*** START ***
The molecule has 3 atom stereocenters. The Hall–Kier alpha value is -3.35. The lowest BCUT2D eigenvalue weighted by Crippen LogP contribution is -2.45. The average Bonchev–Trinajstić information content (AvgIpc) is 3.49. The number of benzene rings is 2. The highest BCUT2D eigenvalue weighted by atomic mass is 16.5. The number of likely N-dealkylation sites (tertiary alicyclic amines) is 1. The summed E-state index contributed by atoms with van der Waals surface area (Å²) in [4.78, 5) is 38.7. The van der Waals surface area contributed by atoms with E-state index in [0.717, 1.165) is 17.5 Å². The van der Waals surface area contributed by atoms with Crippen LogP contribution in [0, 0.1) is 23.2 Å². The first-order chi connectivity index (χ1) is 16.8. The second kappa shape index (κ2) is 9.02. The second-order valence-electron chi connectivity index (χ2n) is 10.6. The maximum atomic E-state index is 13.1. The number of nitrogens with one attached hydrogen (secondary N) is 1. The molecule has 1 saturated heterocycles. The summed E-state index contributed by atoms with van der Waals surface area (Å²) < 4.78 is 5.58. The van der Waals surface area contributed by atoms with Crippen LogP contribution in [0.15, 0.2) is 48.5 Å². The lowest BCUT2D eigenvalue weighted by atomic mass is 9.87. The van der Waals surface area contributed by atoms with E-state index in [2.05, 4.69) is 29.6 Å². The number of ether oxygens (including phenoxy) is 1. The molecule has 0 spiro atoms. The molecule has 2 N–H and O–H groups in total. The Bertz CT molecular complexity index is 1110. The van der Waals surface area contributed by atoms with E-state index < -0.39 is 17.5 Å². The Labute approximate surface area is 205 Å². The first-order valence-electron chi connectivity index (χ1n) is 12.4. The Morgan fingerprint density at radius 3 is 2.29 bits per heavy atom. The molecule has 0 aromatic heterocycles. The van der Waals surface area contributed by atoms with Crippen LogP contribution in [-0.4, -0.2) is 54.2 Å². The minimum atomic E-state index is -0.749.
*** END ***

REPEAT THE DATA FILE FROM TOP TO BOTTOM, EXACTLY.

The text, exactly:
The molecule has 3 atom stereocenters. The Hall–Kier alpha value is -3.35. The lowest BCUT2D eigenvalue weighted by Crippen LogP contribution is -2.45. The average Bonchev–Trinajstić information content (AvgIpc) is 3.49. The number of benzene rings is 2. The highest BCUT2D eigenvalue weighted by atomic mass is 16.5. The number of likely N-dealkylation sites (tertiary alicyclic amines) is 1. The summed E-state index contributed by atoms with van der Waals surface area (Å²) in [4.78, 5) is 38.7. The van der Waals surface area contributed by atoms with E-state index in [0.717, 1.165) is 17.5 Å². The van der Waals surface area contributed by atoms with Crippen LogP contribution in [0, 0.1) is 23.2 Å². The first-order chi connectivity index (χ1) is 16.8. The second kappa shape index (κ2) is 9.02. The second-order valence-electron chi connectivity index (χ2n) is 10.6. The maximum atomic E-state index is 13.1. The number of nitrogens with one attached hydrogen (secondary N) is 1. The molecule has 1 saturated heterocycles. The summed E-state index contributed by atoms with van der Waals surface area (Å²) < 4.78 is 5.58. The van der Waals surface area contributed by atoms with Crippen LogP contribution in [0.15, 0.2) is 48.5 Å². The lowest BCUT2D eigenvalue weighted by atomic mass is 9.87. The van der Waals surface area contributed by atoms with E-state index in [2.05, 4.69) is 29.6 Å². The number of ether oxygens (including phenoxy) is 1. The molecule has 0 spiro atoms. The molecule has 2 N–H and O–H groups in total. The Bertz CT molecular complexity index is 1110. The van der Waals surface area contributed by atoms with E-state index < -0.39 is 17.5 Å². The Labute approximate surface area is 205 Å². The first-order valence-electron chi connectivity index (χ1n) is 12.4. The Morgan fingerprint density at radius 3 is 2.29 bits per heavy atom. The molecule has 0 aromatic heterocycles. The van der Waals surface area contributed by atoms with Crippen LogP contribution in [-0.4, -0.2) is 54.2 Å². The minimum atomic E-state index is -0.749.